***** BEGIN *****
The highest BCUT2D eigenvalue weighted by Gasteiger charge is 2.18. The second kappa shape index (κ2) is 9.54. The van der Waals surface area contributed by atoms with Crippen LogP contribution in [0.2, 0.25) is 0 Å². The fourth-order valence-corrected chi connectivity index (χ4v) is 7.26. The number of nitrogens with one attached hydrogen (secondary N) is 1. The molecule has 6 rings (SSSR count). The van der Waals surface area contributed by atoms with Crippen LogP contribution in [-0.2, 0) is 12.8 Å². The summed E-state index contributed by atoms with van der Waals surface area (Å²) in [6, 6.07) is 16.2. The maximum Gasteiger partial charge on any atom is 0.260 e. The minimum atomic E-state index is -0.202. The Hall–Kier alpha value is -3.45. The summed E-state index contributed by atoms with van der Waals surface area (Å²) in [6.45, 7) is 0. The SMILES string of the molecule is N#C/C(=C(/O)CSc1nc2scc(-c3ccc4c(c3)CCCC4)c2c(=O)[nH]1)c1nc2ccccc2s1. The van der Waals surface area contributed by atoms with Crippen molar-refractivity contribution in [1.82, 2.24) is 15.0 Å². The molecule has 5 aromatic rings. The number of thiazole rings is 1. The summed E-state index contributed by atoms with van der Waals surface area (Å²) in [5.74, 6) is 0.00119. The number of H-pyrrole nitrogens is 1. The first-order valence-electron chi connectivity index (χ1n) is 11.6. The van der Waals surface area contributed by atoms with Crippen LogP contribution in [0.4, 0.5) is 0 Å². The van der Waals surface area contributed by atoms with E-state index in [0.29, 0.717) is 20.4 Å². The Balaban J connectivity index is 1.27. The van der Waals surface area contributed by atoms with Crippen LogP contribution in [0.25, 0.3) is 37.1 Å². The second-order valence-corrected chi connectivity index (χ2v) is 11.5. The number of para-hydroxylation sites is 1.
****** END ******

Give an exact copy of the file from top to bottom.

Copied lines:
The highest BCUT2D eigenvalue weighted by Gasteiger charge is 2.18. The second kappa shape index (κ2) is 9.54. The van der Waals surface area contributed by atoms with Crippen LogP contribution in [0.2, 0.25) is 0 Å². The fourth-order valence-corrected chi connectivity index (χ4v) is 7.26. The number of nitrogens with one attached hydrogen (secondary N) is 1. The molecule has 6 rings (SSSR count). The van der Waals surface area contributed by atoms with Crippen LogP contribution in [-0.2, 0) is 12.8 Å². The summed E-state index contributed by atoms with van der Waals surface area (Å²) in [6, 6.07) is 16.2. The maximum Gasteiger partial charge on any atom is 0.260 e. The minimum atomic E-state index is -0.202. The Hall–Kier alpha value is -3.45. The summed E-state index contributed by atoms with van der Waals surface area (Å²) in [6.45, 7) is 0. The SMILES string of the molecule is N#C/C(=C(/O)CSc1nc2scc(-c3ccc4c(c3)CCCC4)c2c(=O)[nH]1)c1nc2ccccc2s1. The van der Waals surface area contributed by atoms with Crippen molar-refractivity contribution in [1.82, 2.24) is 15.0 Å². The molecule has 5 aromatic rings. The number of thiazole rings is 1. The summed E-state index contributed by atoms with van der Waals surface area (Å²) in [5.74, 6) is 0.00119. The number of H-pyrrole nitrogens is 1. The first-order valence-electron chi connectivity index (χ1n) is 11.6. The van der Waals surface area contributed by atoms with Crippen LogP contribution in [0.4, 0.5) is 0 Å². The van der Waals surface area contributed by atoms with E-state index in [0.29, 0.717) is 20.4 Å². The Balaban J connectivity index is 1.27. The van der Waals surface area contributed by atoms with Crippen LogP contribution in [0.25, 0.3) is 37.1 Å². The second-order valence-corrected chi connectivity index (χ2v) is 11.5. The number of para-hydroxylation sites is 1.